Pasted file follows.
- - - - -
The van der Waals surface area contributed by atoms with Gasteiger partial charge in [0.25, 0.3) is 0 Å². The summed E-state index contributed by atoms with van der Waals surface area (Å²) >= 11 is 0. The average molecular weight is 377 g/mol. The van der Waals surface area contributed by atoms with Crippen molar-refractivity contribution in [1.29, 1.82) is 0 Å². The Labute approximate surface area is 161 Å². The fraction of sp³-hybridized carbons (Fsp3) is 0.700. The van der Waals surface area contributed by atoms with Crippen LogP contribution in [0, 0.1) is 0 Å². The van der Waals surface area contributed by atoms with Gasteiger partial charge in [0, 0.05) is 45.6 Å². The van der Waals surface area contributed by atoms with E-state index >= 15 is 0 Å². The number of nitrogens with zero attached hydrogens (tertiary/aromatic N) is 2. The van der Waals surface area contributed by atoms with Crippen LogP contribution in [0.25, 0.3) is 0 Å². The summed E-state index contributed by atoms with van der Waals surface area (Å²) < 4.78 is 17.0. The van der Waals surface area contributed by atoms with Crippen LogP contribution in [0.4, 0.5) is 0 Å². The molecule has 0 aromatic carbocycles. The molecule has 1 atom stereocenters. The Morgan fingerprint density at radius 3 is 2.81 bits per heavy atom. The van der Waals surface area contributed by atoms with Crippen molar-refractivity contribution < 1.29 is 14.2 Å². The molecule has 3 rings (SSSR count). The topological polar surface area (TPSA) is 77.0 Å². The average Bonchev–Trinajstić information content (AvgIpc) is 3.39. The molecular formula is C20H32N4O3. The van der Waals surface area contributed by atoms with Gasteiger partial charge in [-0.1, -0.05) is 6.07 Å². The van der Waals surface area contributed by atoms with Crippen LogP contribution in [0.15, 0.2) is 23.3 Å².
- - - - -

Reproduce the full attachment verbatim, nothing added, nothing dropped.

The van der Waals surface area contributed by atoms with Gasteiger partial charge in [0.25, 0.3) is 0 Å². The summed E-state index contributed by atoms with van der Waals surface area (Å²) >= 11 is 0. The average molecular weight is 377 g/mol. The van der Waals surface area contributed by atoms with Crippen molar-refractivity contribution in [1.29, 1.82) is 0 Å². The Labute approximate surface area is 161 Å². The fraction of sp³-hybridized carbons (Fsp3) is 0.700. The van der Waals surface area contributed by atoms with Crippen LogP contribution in [0, 0.1) is 0 Å². The van der Waals surface area contributed by atoms with Gasteiger partial charge in [0, 0.05) is 45.6 Å². The van der Waals surface area contributed by atoms with E-state index >= 15 is 0 Å². The number of nitrogens with zero attached hydrogens (tertiary/aromatic N) is 2. The van der Waals surface area contributed by atoms with Crippen LogP contribution in [0.25, 0.3) is 0 Å². The summed E-state index contributed by atoms with van der Waals surface area (Å²) < 4.78 is 17.0. The van der Waals surface area contributed by atoms with Crippen LogP contribution in [0.4, 0.5) is 0 Å². The molecule has 0 aromatic carbocycles. The molecule has 1 atom stereocenters. The Morgan fingerprint density at radius 3 is 2.81 bits per heavy atom. The van der Waals surface area contributed by atoms with Crippen molar-refractivity contribution < 1.29 is 14.2 Å². The molecule has 3 rings (SSSR count). The topological polar surface area (TPSA) is 77.0 Å². The average Bonchev–Trinajstić information content (AvgIpc) is 3.39. The molecular formula is C20H32N4O3. The van der Waals surface area contributed by atoms with Gasteiger partial charge in [-0.1, -0.05) is 6.07 Å². The van der Waals surface area contributed by atoms with Crippen LogP contribution in [0.15, 0.2) is 23.3 Å².